Encapsulation essentially means that any information regarding the implementation of a class is hidden from the user of a class. The implementation is wrapped -- encapsulated -- by the interface and the split between the two is absolute. This serves many purposes.
For one, code is more easily maintained. The interface of a class is essentially a contract between the class developer and the application developer using the class. The class developer is setting out in clear terms how the class will behave, and what methods are available. When you, the application developer, program using the class, you adhere to the interface. The net effect of this is that the class developer can freely maintain, or upgrade the class implementation without worrying about breaking anyone's applications -- as long as he too adheres to the interface he provided.
A classic example of the separation of interface and implementation are telephones. For years now, the telephone has had the same basic interface -- a handset and dial with 12 buttons. However, the phone companies have always upgraded their systems making them faster or more reliable or whatever they do. But the point is: The interface never changes. When phone networks went digital you didn't have to relearn how to use a phone. The same idea is at work with classes. You learn them once and the implementers can go about their business. It really is a wonderful way of running things.
Before I finish, I'd like to talk to you about a subtle effect of the way objects and object-oriented languages are built that gives this technology much of its power. It's called polymorphism. What this means is that many classes can -- and will -- contain and implement methods with the same name.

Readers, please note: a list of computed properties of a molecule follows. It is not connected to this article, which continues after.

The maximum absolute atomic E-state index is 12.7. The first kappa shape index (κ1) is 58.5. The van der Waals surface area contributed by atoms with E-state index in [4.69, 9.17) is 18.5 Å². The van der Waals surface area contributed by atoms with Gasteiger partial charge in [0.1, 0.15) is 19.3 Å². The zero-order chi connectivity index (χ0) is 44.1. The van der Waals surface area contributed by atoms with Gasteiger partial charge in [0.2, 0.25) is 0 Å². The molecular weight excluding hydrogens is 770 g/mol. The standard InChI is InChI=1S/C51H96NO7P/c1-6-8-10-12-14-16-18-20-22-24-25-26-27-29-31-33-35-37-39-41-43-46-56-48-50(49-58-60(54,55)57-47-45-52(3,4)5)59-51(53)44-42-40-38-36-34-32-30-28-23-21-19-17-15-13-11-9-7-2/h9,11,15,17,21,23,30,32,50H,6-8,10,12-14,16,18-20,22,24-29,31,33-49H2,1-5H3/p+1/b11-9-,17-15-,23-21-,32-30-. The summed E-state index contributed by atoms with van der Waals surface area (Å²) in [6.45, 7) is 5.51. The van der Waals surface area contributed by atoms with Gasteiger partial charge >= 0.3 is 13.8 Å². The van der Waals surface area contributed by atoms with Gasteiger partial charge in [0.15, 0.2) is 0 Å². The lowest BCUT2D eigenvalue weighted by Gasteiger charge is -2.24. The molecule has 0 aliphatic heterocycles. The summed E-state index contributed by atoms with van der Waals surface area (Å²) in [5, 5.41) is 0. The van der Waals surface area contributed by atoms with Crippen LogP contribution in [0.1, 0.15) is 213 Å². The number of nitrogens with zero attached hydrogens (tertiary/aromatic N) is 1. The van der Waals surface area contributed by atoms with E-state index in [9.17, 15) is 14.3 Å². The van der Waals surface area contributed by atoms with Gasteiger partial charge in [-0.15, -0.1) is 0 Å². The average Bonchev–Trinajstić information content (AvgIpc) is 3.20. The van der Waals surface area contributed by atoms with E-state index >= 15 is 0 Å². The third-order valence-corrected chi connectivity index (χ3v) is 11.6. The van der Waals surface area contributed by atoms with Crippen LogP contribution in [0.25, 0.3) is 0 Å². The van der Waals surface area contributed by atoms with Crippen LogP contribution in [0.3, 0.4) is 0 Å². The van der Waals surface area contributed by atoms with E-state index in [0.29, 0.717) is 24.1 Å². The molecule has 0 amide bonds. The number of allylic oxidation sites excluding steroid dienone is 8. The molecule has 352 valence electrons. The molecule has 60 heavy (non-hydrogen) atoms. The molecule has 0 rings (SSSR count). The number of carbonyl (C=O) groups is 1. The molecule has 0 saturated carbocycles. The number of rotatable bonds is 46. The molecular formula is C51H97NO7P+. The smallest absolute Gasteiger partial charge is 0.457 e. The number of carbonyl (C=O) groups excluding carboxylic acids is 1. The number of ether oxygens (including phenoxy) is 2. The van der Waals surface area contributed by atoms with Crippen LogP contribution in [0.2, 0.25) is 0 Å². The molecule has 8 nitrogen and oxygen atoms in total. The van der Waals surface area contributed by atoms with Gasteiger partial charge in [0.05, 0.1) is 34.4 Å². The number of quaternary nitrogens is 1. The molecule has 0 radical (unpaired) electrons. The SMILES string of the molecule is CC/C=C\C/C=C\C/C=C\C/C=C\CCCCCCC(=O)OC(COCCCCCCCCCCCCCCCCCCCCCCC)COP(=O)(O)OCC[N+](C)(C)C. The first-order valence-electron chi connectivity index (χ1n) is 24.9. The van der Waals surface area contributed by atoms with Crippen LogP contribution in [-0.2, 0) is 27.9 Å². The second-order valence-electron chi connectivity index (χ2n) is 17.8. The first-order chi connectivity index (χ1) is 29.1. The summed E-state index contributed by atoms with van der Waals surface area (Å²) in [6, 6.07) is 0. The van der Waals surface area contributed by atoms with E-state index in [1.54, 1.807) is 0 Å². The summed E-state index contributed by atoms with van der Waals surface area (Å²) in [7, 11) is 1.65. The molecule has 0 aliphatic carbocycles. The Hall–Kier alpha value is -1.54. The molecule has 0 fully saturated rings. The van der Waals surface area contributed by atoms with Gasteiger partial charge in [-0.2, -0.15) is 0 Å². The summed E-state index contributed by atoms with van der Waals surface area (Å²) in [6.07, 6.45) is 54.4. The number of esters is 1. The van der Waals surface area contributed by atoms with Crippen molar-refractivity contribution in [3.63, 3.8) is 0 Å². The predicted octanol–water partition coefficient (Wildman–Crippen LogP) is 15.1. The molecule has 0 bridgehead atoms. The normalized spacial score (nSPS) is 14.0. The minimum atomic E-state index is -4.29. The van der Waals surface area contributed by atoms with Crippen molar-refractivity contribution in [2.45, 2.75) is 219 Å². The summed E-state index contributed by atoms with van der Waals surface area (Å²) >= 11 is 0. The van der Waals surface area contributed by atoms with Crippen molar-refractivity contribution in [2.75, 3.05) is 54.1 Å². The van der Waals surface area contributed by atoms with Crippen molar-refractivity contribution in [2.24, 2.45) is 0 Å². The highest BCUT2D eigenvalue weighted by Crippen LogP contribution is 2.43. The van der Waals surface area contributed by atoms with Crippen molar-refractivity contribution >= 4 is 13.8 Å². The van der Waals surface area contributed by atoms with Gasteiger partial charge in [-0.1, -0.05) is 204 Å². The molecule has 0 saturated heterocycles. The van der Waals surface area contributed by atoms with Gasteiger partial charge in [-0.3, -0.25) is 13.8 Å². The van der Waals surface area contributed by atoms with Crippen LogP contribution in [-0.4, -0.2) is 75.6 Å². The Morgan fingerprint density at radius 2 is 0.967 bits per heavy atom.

Also in Programming With Cocoa:
Clearly one of the benefits of polymorphism is that you, the developer, have a smaller vocabulary of methods to remember to access core functionality. For example, in the Application Kit, many classes implement methods such as
floatValue which return numerical values when invoked.
Since many objects implement methods by the same name, it's possible to dynamically select message receivers at runtime. Let's go back to our hypothetical graphics program to illustrate this. Like any modern application, we want to implement cutting and pasting. So whenever the "cut" command is chosen, a "cut" message is sent to the selected objects on screen causing them to be stored on the clipboard.
The key word here is "selected." Obviously you can't hard-code the message before compilation to send a cut message to an object in your drawing. Rather, the receiver of the "cut" message sent by the "cut" command is selected beforehand by clicking and selecting an object on screen. It is dynamically created at runtime in response to the users actions! For this to work, however, every object that could potentially appear onscreen as a part of your drawing must implement a customized version of the "cut" method.
In the next column, I will tell you about how Objective-C implements the concepts I've covered today, as well as showing you what Objective-C code actually looks like. Don't miss it!
Michael Beam is a software engineer in the energy industry specializing in seismic application development on Linux with C++ and Qt. He lives in Houston, Texas with his wife and son.
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